The New Shul

Weekly Message

This Shabbat, we will begin the third book of the Torah, the book of Vayikra or Leviticus. The book begins: “God called to Moshe and spoke to him. . . “

Why does the Torah bother to mention that God called to Moshe, when it could have gone straight to the point (as it usually does) and simply told us what God said? According to Rashi, the Torah wanted to teach us how to address each other in a more God-like way. Rashi wrote: “All communications and commandments from God were preceded by a call, which is an expression of love.”

Why is calling to a person with whom we wish to speak an expression of love? Because to call someone is to single out that person by name. It is to acknowledge that person’s uniqueness, to recognize who that person truly is.  Often, in the rush of life, we speak to people as if they were interchangable. But to take a moment to acknowledge that the person to whom we speak is an individual, unlike any other, is a great gift.  It is to grant that person his/her dignity as an image of God.  In that sense, it is an expression of love.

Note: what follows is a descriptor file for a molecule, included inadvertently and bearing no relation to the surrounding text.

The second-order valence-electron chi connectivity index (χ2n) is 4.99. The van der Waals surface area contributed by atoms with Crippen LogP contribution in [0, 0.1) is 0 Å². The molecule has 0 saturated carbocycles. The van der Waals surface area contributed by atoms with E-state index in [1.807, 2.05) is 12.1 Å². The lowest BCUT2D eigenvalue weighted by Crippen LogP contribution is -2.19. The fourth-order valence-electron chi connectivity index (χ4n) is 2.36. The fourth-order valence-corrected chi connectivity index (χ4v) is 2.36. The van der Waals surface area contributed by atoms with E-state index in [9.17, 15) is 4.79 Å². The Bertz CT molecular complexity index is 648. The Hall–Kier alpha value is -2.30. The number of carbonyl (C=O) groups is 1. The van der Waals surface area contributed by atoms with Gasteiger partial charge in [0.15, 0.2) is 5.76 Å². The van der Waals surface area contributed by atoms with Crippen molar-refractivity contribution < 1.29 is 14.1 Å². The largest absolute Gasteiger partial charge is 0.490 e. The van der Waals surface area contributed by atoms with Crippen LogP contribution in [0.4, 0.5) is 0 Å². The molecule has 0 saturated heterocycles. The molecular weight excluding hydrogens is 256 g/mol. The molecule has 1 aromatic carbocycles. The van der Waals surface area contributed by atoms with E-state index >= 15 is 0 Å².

When we speak to one another, may we always start by recognizing who it is that we are speaking to.

  • The New Shul’s Shabbat services are on Friday evenings from 6 to 7 pm, and on Saturday mornings from 9 am to 12 noon. This Shabbat, March 16, we will welcome Sophie Rehrig into the community of Israel. The kiddush-lunch  will be sponsored by Michael and Jennie Kronenfeld in honor of Michael’s retirement.
  • Childcare is available on Shabbat mornings from 10 am to noon.
  • Minyanim during the week are on Sunday mornings at 9:30 am, and on Monday through Thursday evenings at 7 pm.
  • Purim begins on Wednesday night March 20. Join us at The New Shul for our megillah reading and sh’piel, beginning at 7 pm. Our service on the morning of Purim, Thursday March 21, will begin at 8 am and will include a second reading of the megillah.